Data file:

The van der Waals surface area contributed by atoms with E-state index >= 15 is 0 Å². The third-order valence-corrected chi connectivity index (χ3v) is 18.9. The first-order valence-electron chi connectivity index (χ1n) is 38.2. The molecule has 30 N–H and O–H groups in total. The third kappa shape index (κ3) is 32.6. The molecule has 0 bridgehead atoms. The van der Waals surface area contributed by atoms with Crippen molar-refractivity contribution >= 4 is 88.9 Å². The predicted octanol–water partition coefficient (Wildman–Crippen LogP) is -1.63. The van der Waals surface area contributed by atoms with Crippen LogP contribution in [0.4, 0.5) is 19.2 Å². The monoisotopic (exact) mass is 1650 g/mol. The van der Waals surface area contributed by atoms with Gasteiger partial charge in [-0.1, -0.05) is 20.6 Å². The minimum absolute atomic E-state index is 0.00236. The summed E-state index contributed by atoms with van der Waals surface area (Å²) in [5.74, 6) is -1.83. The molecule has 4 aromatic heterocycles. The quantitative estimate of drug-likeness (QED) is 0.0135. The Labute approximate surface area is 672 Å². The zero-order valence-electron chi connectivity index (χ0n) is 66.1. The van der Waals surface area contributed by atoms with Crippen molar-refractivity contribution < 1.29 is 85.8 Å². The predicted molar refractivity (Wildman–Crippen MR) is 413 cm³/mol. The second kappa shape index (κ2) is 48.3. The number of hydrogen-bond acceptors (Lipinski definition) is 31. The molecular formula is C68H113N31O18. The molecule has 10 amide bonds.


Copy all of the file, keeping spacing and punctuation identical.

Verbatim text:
The van der Waals surface area contributed by atoms with E-state index >= 15 is 0 Å². The third-order valence-corrected chi connectivity index (χ3v) is 18.9. The first-order valence-electron chi connectivity index (χ1n) is 38.2. The molecule has 30 N–H and O–H groups in total. The third kappa shape index (κ3) is 32.6. The molecule has 0 bridgehead atoms. The van der Waals surface area contributed by atoms with Crippen molar-refractivity contribution >= 4 is 88.9 Å². The predicted octanol–water partition coefficient (Wildman–Crippen LogP) is -1.63. The van der Waals surface area contributed by atoms with Crippen LogP contribution in [0.4, 0.5) is 19.2 Å². The monoisotopic (exact) mass is 1650 g/mol. The van der Waals surface area contributed by atoms with Gasteiger partial charge in [-0.1, -0.05) is 20.6 Å². The minimum absolute atomic E-state index is 0.00236. The summed E-state index contributed by atoms with van der Waals surface area (Å²) in [5.74, 6) is -1.83. The molecule has 4 aromatic heterocycles. The quantitative estimate of drug-likeness (QED) is 0.0135. The Labute approximate surface area is 672 Å². The zero-order valence-electron chi connectivity index (χ0n) is 66.1. The van der Waals surface area contributed by atoms with Crippen molar-refractivity contribution < 1.29 is 85.8 Å². The predicted molar refractivity (Wildman–Crippen MR) is 413 cm³/mol. The second kappa shape index (κ2) is 48.3. The number of hydrogen-bond acceptors (Lipinski definition) is 31. The molecular formula is C68H113N31O18. The molecule has 10 amide bonds.